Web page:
Ten o’clock games are tricky.
When the Celtics play at 9:30, I know I’ll be up past midnight watching until the end, and I’m OK with that. When they play at 10:30, I know I won’t make it, and I’m OK with that, too.
With this one taking some extra time due to the national TV logistics, and the Celtics up 19 midway through the third quarter, I figured I wouldn’t miss anything too crazy if I went to bed. Ha!
I woke up around 2 a.m. and briefly checked my phone to see that Jayson Tatum dropped 44 points. OK, no surprise there. He’s very good at basketball.
Wait a minute, does that say 122-18 Celtics in overtime? We talking about the same game here? Wow.
As I drifted back to sleep (yes, I managed to resist watching at 2 a.m.), a singular thought kept running through my mind: “How is Deuce Tatum already 5? They grow up so fast.” Oh wait no, that was the other day. This one was something along the lines of, “how the heck did the Celtics almost lose that game?”
With that question in mind, I turned on the TV this morning curious what went wrong. As the Lakers used a 32-5 run to storm back and eventually take a lead, the question quickly shifted to “how the heck did the Celtics win that game?”
I honestly think I said it out loud like 5-10 times in the fourth quarter. They trailed 106-93 with 3:52 left when LeBron James missed a very makable 3. It made me think: at that point, given what transpired against the Clippers, would Joe Mazzulla have taken his starters out if the lead had ballooned to 19?
The answer is probably yes, and it probably would have been the right decision. Sure, that Clippers game was part one of a back-to-back, and the Celtics never had such a sizable lead. Regardless, resting them with about three minutes left and the margin just about out of hand Tuesday would have been a logical move for a savvy rookie head coach.
Instead, James missed what could have been the dagger, Tatum snagged the rebound and found Grant Williams, and Williams calmly drilled a 3 to cut it to 106-96 with 3:40 remaining. OK. A little life.
Jayson Tatum, in his last 5 games vs. LeBron James, has averaged 37.2 PPG, 8.4 RPG, 56.5 FG%, 55.6 3P%— Taylor Snow (@taylorcsnow) December 14, 2022
44 PTS, 9 REB, 51.7 FG%, 50.0 3P%
34 PTS, 8 REB, 59.1 FG%, 71.4 3P%
37 PTS, 11 REB, 50.0 FG%, 44.4 3P%
30 PTS, 9 REB, 66.7 FG%, 66.7 3P%
41 PTS, 5 REB, 60.0 FG%, 57.1 3P% pic.twitter.com/Ft3DIC0QhC
A comeback seemed slightly more likely but still improbable at that point, but wait a minute. Marcus Smart stole the inbound pass (the sneaky, lurky play we all try in pickup that almost never actually works) and laid it up for an easy two.
The Lakers still led by eight, then Russell Westbrook reverted to the head-scratching version of Russell Westbrook and took a contested 15-foot stepback that rimmed out. Tatum hit two free throws, Anthony Davis buried a tough jumper, Tatum canned a deep 3, James converted, then Smart did the same. Whoa! Basketball!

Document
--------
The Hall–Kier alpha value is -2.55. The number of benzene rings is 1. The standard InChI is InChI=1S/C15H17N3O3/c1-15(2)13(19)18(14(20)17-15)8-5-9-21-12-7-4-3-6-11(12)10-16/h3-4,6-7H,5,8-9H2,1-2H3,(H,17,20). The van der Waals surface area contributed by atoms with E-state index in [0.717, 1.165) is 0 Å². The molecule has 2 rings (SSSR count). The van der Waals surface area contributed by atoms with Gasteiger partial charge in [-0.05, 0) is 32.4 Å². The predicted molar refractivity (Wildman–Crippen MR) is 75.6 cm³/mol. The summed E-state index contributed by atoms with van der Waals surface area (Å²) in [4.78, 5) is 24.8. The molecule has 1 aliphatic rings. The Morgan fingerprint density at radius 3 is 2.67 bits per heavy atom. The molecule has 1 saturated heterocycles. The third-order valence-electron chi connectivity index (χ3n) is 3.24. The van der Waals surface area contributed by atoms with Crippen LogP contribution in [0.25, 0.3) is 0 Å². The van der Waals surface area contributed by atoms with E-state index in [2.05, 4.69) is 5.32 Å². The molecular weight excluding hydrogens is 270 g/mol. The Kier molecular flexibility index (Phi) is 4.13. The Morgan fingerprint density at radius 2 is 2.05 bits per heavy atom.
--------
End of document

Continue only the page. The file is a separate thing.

It was as frenetic and fun as it sounds, and it yielded a 110-105 lead for the Lakers with 2:03 left in regulation. It was wide open at that point.
Smart hit a 27-footer, Davis somehow missed two free throws and Tatum stuck one in James’ face to tie it with 17.1 seconds left. James missed a 3 as time expired. Overtime.
And that’s why you never give up. pic.twitter.com/WT5trTuJTa— Boston Celtics (@celtics) December 14, 2022
It was truly wild. If you haven’t watched it, and you have it on DVR, it’s definitely worth it. What a comeback. This team is resilient.
“They did a great job taking ownership,” Mazzulla said. “They did a great job embracing the moment.”
One sneaky part about it is that Mazzulla subbed Luke Kornet in with 3:38 remaining and rode with him over Malcolm Brogdon and Blake Griffin. He deserves a lot of credit for trusting his gut in that situation. Davis and Westbrook were cooking, and Kornet helped slow them both down in the final minutes. The Celtics may or may not have sent it to overtime with Brogdon or Griffin, but there’s no question Kornet helped significantly.
But wait a minute. The game’s not over. The Celtics fell behind again, this time by four, in overtime. Williams canned another clutch 3, and Jaylen Brown and Tatum took over. It felt like all the Celtics had to do was get to OT, and once they did, the game was theirs.
“It shows the resilience of this team,” Brown said. “We fought back and got a win.”
This will likely go down as one of their most significant wins of the entire regular season. Aside from the obvious – beat a rival at the end of an eventful and taxing road trip – it was also meaningful because of how it transpired.
It would have been very easy for them to fold late in the fourth, but instead, they played inspired basketball and trusted what’s worked well all year. It wasn’t anything crazy. It was elite ball movement, hitting open shots and forcing the Lakers into contested jumpers.
The result was a 4-2 road trip, and that sounds a whole lot better than 3-3.
You can exhale, Celtics fans. The season isn’t over. It’s just beginning, and this team has heart.